This is the Catholic Memorial on the Camp Grounds.
As the sign says MANY polish clergy were killed here in Dachau. In the beginning of the camp it was used primarily for political and religious prisoners. The very interesting thing to me is that the Priests were put in separate barracks from other kinds of prisoners and were forbidden to speak to other prisoners and if they were caught praying they were shot on site. The Nazi's wanted all chance of hope removed from the prisoners and this included anything religious. To take hope away makes people less human - gives them no reason to fight for their humanity.
The Jewish Memorial
From the ramp into the memorial
Inside the protestant church. The church is an active congregation - on the camp groups - having services on Sundays and everything.
On the way to the other side of the camp
The Russian Orthodox Memorial
I took this picture in color because I so loved the picture above the Alter and you couldn't see the details as well in Black and White.
Crematorium: Remember how we died here.
The black areas are where ashes of unknown dead are buried.
This is the older of the two crematoriums - this was the first one built and they built the second, larger one when this one couldn't keep up with the amount of people dying. This was the first time I actually cried on the journey. There are still ashes in the oven.
This is the room where people waited to "take showers" I really wish I had taken this picture in Color because outside the window everything was so beautiful and green - a stark contrast to the grey inside - and the death.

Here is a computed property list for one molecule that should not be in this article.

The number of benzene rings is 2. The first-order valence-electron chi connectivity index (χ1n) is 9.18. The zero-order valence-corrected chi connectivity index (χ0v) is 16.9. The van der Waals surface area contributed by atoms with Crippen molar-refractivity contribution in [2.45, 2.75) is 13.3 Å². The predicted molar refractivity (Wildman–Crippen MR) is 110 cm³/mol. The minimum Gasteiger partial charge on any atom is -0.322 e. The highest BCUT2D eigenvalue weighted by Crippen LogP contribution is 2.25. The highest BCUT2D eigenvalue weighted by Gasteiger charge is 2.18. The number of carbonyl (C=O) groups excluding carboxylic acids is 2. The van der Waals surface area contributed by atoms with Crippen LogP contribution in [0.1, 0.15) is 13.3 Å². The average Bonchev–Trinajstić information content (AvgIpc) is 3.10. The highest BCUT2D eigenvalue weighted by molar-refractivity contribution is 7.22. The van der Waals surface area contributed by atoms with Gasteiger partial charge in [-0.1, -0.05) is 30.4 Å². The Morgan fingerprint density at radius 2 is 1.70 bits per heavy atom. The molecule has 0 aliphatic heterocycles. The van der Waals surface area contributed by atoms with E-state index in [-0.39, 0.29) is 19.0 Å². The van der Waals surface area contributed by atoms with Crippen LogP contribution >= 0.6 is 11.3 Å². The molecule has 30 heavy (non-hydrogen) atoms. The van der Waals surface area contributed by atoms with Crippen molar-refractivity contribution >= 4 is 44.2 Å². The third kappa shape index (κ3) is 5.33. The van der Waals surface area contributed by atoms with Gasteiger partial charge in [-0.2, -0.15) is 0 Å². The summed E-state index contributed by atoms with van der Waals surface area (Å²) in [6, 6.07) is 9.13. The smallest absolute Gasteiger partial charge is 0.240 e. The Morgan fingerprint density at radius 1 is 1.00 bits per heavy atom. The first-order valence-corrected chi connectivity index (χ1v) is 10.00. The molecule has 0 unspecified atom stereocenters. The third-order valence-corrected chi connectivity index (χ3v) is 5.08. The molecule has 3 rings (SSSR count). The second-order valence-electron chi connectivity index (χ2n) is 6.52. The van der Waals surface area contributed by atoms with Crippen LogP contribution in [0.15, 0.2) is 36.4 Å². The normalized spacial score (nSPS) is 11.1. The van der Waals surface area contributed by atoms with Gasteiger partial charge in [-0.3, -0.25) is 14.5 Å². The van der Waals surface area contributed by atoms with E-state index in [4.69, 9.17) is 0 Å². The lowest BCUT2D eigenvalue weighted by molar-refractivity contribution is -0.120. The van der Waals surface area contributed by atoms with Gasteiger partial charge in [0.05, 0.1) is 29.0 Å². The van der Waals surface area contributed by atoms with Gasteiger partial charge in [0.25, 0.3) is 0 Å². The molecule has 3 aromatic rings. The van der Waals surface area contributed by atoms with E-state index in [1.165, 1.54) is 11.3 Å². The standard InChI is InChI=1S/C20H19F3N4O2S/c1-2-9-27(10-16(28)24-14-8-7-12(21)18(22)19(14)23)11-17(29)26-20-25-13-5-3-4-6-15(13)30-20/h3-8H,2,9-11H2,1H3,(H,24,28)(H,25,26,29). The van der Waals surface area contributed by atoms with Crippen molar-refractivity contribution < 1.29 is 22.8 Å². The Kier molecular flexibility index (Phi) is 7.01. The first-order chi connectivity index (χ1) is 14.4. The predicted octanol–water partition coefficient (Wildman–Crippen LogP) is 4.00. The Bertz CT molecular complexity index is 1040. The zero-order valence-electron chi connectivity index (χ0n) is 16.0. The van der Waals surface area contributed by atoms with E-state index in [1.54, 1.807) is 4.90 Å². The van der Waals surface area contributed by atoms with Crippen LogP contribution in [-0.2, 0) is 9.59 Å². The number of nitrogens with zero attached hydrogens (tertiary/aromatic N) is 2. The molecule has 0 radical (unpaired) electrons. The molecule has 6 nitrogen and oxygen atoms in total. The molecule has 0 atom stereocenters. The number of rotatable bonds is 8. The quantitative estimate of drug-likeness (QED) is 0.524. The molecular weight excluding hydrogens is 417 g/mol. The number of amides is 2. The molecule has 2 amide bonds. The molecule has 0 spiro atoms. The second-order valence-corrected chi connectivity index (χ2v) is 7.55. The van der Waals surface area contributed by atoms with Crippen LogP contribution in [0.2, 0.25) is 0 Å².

Translates to :Showers
Inside the Gas Chamber. While there are no OFFICAL records of this particular chamber being used at all - there are many reports from survivors of the gas chamber being used for larger punishment executions.
On the other side of this grate is a small - window - that they would use to drop the gas into from the outside and then seal until the people were dead.
This is the floor and the door of the room where the bodies would be put before they were cremated.
The main cremation room. Many times prisoners would be hung on the wooden beams right in front of the ovens.
Outside the building
Another place where ashes are buried.
And another. I think there were a total of 10 different places that ashes of the unknown dead were given proper burials - different religions giving the proper rites in different areas. This is one of the first areas that memorials were erected - days after the Liberation of the Camp survivors and US Army alike started setting up memorials to honor those who died.
At this point my camera batteries decided to try to die on me - so I was only able to squeeze a few more pictures out - and only in color....
This is the main building and the large memorial for the dead.
This is another art piece in memorial. I really like this one. When a prisoner was brought to the camp they were given a classification - why they were but in the camp - each classification was identified by a different colored triangle - and of course the Jewish people having the star of David.
So - that is Dachau. It was an very moving and powerful experience. If any of you want to know more about it - just let me know - I really love sharing what I got out of going there.